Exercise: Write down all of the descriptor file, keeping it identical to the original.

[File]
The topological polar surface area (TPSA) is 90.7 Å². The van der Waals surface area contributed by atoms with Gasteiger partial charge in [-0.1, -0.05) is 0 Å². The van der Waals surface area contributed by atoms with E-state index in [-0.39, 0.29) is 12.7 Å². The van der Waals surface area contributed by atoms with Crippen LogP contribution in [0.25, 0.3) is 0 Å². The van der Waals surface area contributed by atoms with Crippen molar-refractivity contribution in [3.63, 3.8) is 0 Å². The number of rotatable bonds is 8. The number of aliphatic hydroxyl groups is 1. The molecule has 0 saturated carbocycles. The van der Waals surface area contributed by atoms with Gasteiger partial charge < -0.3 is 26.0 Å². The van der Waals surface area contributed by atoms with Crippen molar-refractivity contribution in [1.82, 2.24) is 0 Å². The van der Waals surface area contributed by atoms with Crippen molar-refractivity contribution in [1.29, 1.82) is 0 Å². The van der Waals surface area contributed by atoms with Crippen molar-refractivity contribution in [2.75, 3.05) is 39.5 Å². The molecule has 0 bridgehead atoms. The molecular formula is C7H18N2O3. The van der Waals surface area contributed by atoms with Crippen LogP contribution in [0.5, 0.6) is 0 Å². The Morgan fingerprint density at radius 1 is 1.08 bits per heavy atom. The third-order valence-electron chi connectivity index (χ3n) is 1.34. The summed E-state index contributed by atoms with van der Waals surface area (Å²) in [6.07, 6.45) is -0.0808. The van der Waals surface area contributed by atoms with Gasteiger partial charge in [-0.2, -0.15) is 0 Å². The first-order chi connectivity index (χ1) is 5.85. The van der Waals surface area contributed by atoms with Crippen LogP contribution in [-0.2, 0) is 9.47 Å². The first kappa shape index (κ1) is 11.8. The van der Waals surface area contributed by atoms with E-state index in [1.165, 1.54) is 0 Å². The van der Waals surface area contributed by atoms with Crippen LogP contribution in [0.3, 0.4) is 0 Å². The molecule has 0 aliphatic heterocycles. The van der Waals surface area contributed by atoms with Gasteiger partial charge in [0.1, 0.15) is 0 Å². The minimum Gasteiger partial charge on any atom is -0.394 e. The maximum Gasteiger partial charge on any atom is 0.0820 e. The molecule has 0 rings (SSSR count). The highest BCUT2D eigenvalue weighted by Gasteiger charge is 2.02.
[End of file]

The topological polar surface area (TPSA) is 90.7 Å². The van der Waals surface area contributed by atoms with Gasteiger partial charge in [-0.1, -0.05) is 0 Å². The van der Waals surface area contributed by atoms with E-state index in [-0.39, 0.29) is 12.7 Å². The van der Waals surface area contributed by atoms with Crippen LogP contribution in [0.25, 0.3) is 0 Å². The van der Waals surface area contributed by atoms with Crippen molar-refractivity contribution in [3.63, 3.8) is 0 Å². The number of rotatable bonds is 8. The number of aliphatic hydroxyl groups is 1. The molecule has 0 saturated carbocycles. The van der Waals surface area contributed by atoms with Gasteiger partial charge < -0.3 is 26.0 Å². The van der Waals surface area contributed by atoms with Crippen molar-refractivity contribution in [1.82, 2.24) is 0 Å². The van der Waals surface area contributed by atoms with Crippen molar-refractivity contribution in [1.29, 1.82) is 0 Å². The van der Waals surface area contributed by atoms with Crippen molar-refractivity contribution in [2.75, 3.05) is 39.5 Å². The molecule has 0 bridgehead atoms. The molecular formula is C7H18N2O3. The van der Waals surface area contributed by atoms with Crippen LogP contribution in [0.5, 0.6) is 0 Å². The Morgan fingerprint density at radius 1 is 1.08 bits per heavy atom. The third-order valence-electron chi connectivity index (χ3n) is 1.34. The summed E-state index contributed by atoms with van der Waals surface area (Å²) in [6.07, 6.45) is -0.0808. The van der Waals surface area contributed by atoms with Gasteiger partial charge in [-0.2, -0.15) is 0 Å². The first-order chi connectivity index (χ1) is 5.85. The van der Waals surface area contributed by atoms with Crippen LogP contribution in [-0.2, 0) is 9.47 Å². The first kappa shape index (κ1) is 11.8. The van der Waals surface area contributed by atoms with E-state index in [1.165, 1.54) is 0 Å². The van der Waals surface area contributed by atoms with Crippen LogP contribution in [0.3, 0.4) is 0 Å². The molecule has 0 aliphatic heterocycles. The van der Waals surface area contributed by atoms with Gasteiger partial charge in [0.1, 0.15) is 0 Å². The minimum Gasteiger partial charge on any atom is -0.394 e. The maximum Gasteiger partial charge on any atom is 0.0820 e. The molecule has 0 rings (SSSR count). The highest BCUT2D eigenvalue weighted by Gasteiger charge is 2.02.